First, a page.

Objectives: There is a limited understanding of the role of resident bone in periodontal regeneration. The objective of this study was to evaluate the influence of the resident alveolar bone on bone regeneration in conjunction with guided tissue regeneration (GTR) in the presence or the absence of cell occlusivity. Methods: Critical-size, 6-mm, supra-alveolar periodontal defects were created in six young adult Beagle dogs. Space-providing, occlusive or porous expanded polytetrafluaroethylene devices were implanted to provide for GTR. Treatments were alternated between left and right jaw quadrants in subsequent animals. The gingival flaps were advanced for primary intention healing. The animals were euthanized at week 8 postsurgery. The histometric analysis assessed regeneration of alveolar bone relative to space-provision by the GTR device and width of the alveolar crest at the base of the defect. Results: There were no significant differences in mean alveolar regeneration between sites receiving the porous GTR device with a narrow versus a wide alveolar ridge after adjusting for wound area (2.22 versus 2.50 mm, respectively; p = 0.36). In contrast, analysis using sites receiving the occlusive GTR device revealed significantly greater bone regeneration at sites with a wide compared with a narrow alveolar ridge (3.34 versus 2.53 mm, respectively; p = 0.02). Regression analysis showed a significant relationship (p ≤ 0.05) between space-provision and bone regeneration for all groups except for sites with a wide alveolar ridge receiving the occlusive GTR device (p = 0.5). Conclusions: The resident alveolar bone may significantly influence the magnitude of alveolar bone regeneration. The relative presence of cells from the gingival connective tissue may attenuate this effect.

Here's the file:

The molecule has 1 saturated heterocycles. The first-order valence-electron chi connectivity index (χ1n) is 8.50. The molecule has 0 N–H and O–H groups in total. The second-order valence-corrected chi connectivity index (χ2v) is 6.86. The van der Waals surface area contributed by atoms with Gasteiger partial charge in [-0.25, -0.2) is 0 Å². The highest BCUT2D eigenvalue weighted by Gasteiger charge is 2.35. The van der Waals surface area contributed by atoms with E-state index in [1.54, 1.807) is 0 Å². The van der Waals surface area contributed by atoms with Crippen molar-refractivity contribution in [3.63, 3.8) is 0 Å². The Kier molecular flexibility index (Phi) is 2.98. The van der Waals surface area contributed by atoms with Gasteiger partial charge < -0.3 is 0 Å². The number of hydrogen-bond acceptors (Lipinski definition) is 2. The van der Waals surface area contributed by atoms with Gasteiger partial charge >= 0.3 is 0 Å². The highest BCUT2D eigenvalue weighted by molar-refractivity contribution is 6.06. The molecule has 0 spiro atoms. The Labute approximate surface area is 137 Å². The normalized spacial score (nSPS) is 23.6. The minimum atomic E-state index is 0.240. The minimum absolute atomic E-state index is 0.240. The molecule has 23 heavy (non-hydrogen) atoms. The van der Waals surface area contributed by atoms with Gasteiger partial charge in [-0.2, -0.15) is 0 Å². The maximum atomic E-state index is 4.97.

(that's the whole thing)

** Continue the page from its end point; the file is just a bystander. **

- Alveolar bone
- Expanded polytetrafluoroethylene devices
- Guided tissue regeneration
- Tissue engineering
ASJC Scopus subject areas